Seeding success: a new Paisley pattern

“In 21st century Scotland, resources of renewal are found elsewhere. Today we’re here to learn how communities are transforming town centres – with the right amount of support from public bodies and private enterprise.” Paisley aims to be City of Culture – and more

T2 Trainspotting: back to what future?

“Except for a brief cameo of the Parliament building, you would be forgiven for not realising how much political upheaval there has been in Scotland alone since the first film was released—in 1996, before devolution—for there is a feeling of stasis throughout.”

Where does Scottish writing go from here?

“Nasty Women will showcase a wide array of female voices, many of them new writers, focusing on intolerance and inequality to cover everything from Trump’s America to pregnancy. Like Freight, the arrival of 404 Ink is a sign that when we talk about cutting-edge Scottish publishing, the small publishers are increasingly defining the scene.”

A fitting place for Joan Eardley

“Joan Eardley is finally assuming the status she so richly deserves(d): a great Scottish artists who belongs to the world.” She came to Scotland at 19, died tragically young at 42 in 1963 and, half a century later, is rated among the modern greats.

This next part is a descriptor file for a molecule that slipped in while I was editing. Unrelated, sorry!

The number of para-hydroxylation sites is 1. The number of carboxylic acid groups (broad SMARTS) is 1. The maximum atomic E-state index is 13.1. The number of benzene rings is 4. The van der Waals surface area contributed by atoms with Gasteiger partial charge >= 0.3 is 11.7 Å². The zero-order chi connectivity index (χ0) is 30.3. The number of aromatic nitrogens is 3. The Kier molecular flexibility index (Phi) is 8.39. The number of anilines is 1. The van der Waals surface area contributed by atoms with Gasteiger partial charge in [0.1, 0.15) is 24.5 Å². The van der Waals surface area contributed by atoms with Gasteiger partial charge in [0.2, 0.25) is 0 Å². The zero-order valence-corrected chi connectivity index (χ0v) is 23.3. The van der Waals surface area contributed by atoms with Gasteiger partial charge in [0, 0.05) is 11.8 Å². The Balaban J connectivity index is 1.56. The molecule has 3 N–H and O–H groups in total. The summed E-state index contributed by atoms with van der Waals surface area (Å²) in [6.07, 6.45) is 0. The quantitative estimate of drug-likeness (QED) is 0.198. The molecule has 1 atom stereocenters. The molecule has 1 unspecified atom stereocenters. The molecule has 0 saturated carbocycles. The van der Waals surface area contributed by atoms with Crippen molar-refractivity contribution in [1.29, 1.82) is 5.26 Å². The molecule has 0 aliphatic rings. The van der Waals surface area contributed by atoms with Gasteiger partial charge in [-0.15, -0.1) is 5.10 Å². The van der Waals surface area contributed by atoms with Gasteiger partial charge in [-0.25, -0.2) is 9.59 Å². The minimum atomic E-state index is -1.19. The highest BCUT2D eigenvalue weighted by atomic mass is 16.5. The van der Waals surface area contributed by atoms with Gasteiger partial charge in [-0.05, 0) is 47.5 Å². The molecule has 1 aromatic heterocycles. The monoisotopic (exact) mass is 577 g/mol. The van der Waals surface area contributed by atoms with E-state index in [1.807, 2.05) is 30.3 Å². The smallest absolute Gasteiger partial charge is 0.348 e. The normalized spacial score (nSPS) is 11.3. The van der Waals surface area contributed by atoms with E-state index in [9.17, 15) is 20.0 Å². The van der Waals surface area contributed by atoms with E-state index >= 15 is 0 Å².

Creative cities: built on can-do culture

“Here’s to the kindling of generous can-do creativity in every town and city. It looks fun but it’s deadly serious too. In the turmoil of Brexit (along with wider global uncertainties), the healthy prosperity of city life is essential to the economy and social cohesion of nations.”

Hidden story behind Scotland’s art

‘Scotland invented Highlandism because its own culture had been ignored by London and suppressed by many leading Scots in the years after Union. Rejecting it is siding with Irvine Welsh’s Rent Boy in Trainspotting saying “it’s shite being Scottish”.’

Brace yourself for Burns mit Beethoven

“But we are being untrue to the great man if we don’t acknowledge that his songs first appeared to his own public in this (posh) way. We ought to pause and appreciate them for what they are.” How Rabbie wrote for the Scottish 1% of his day.

Standup and deliver: backstage gossip beyond the Fringe

Looking at the rapidly evolving comedy culture, Fay Young tiptoes behind the Fringe scenes to eavesdrop on backstage gossip between comedians Susan Morrison and Bruce Morton: ‘Well, that was a bit shit,’ remembers Bruce, recalling his badly misjudged session when, ‘flushed with success’ – and a few pints – from a previous gig he took up the challenge of an open mic in the Pleasance.